Curbing the flow of pollution into the Ganges River

02 Sep 2021

Water infrastructure rehabilitation in northern India’s Uttarakhand state will reduce the flow of wastewater into the Ganges River and improve sanitation for over 400,000 people.

India’s 2,500 km-long Ganges River is of significant economic, environmental and cultural value. With a population of around 400 million, the river basin is the most populated in the world. It is also among the most polluted. Organic and bacterial pollution continues to negatively impact human health, agriculture, urban services and the environment. To help reverse this trend, our Wastewater experts are implementing sewage improvement projects in Rishikesh and Haridwar, the two cities in the Uttarakhand state that discharge the highest volumes of untreated wastewater into the Ganges.

Tractebel is currently providing consulting services for the implementation of an environmentally friendly urban development program in India’s Ganges River basin. The project comprises the rehabilitation and expansion of the existing wastewater systems in Haridwar and Rishikesh. The purpose is to reduce the volume of untreated wastewater flowing into the Ganges River and to extend and improve the urban population’s sewage infrastructure in the two cities. This initiative will contribute to the goal of the Indo-German Development Cooperation in the urban development sector: sustainable, socially balanced and inclusive urbanization.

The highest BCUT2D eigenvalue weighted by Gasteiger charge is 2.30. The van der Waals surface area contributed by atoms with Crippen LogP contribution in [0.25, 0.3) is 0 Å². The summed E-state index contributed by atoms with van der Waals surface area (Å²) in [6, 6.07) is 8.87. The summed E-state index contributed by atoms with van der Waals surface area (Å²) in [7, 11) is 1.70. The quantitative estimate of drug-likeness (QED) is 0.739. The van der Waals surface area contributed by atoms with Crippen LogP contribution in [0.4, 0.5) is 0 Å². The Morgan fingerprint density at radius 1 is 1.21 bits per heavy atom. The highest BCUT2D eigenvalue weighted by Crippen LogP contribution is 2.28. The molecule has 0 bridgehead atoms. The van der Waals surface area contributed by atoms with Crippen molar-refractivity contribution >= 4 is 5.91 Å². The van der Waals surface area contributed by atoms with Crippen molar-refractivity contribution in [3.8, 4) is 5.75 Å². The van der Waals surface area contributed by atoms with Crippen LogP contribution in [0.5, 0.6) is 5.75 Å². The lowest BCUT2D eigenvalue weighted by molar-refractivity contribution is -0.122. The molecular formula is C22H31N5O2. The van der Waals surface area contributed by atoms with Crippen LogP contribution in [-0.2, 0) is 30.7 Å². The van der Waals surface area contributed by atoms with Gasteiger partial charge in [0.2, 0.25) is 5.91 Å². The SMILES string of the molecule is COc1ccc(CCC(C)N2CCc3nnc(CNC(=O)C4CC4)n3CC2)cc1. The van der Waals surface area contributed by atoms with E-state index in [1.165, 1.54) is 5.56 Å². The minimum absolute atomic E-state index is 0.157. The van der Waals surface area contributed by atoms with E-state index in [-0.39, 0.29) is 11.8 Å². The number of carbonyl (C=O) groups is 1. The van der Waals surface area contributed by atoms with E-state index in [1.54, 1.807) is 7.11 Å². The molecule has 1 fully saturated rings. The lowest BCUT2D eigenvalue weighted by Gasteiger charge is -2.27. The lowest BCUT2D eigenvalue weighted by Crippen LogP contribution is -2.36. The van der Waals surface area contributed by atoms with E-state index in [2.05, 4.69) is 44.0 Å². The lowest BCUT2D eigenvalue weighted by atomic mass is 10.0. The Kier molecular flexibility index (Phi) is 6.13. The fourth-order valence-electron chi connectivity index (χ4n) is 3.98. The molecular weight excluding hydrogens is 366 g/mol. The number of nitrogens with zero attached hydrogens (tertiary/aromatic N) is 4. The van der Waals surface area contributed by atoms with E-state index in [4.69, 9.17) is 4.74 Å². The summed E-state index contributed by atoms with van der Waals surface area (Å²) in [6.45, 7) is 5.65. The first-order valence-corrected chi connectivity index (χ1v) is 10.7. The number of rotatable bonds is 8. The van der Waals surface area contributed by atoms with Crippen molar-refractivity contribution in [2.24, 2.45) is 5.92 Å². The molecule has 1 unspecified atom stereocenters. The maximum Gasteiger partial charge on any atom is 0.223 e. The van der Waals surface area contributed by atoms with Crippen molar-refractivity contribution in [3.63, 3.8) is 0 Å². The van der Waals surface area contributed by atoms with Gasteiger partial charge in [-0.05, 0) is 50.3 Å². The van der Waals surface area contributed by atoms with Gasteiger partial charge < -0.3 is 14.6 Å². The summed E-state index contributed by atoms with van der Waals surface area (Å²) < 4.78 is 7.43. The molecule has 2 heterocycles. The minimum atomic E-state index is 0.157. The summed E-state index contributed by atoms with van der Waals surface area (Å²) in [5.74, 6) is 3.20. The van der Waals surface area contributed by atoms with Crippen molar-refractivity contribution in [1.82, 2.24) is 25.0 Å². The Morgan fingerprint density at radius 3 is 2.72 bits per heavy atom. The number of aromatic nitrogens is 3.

Our experts from Germany and India, alongside partner GFA Consulting Group (Germany) were mandated by the the Indian State Program Management Group (SPMG) under the Department of Drinking Water to provide quality services in the revision of design and technical documentation. We will also support tendering and supervision services, overall project management and coordination to achieve project objectives on time and within budget. The project, funded by the by German Financial Cooperation, began in July 2021 and is expected to be carried out over six years.



“The new infrastructure will contribute significantly to the protection of public health through improved sanitation services, preservation of physical assets, improved operations and maintenance capacity and financial sustainability. From an environmental perspective, improved sewage systems will reduce the flow of wastewater into the Ganges River, whose basin sustains over a quarter of India’s total landmass and water resources.”

Burkhard Klingenberg, Head of Wastewater Department, Tractebel in Germany


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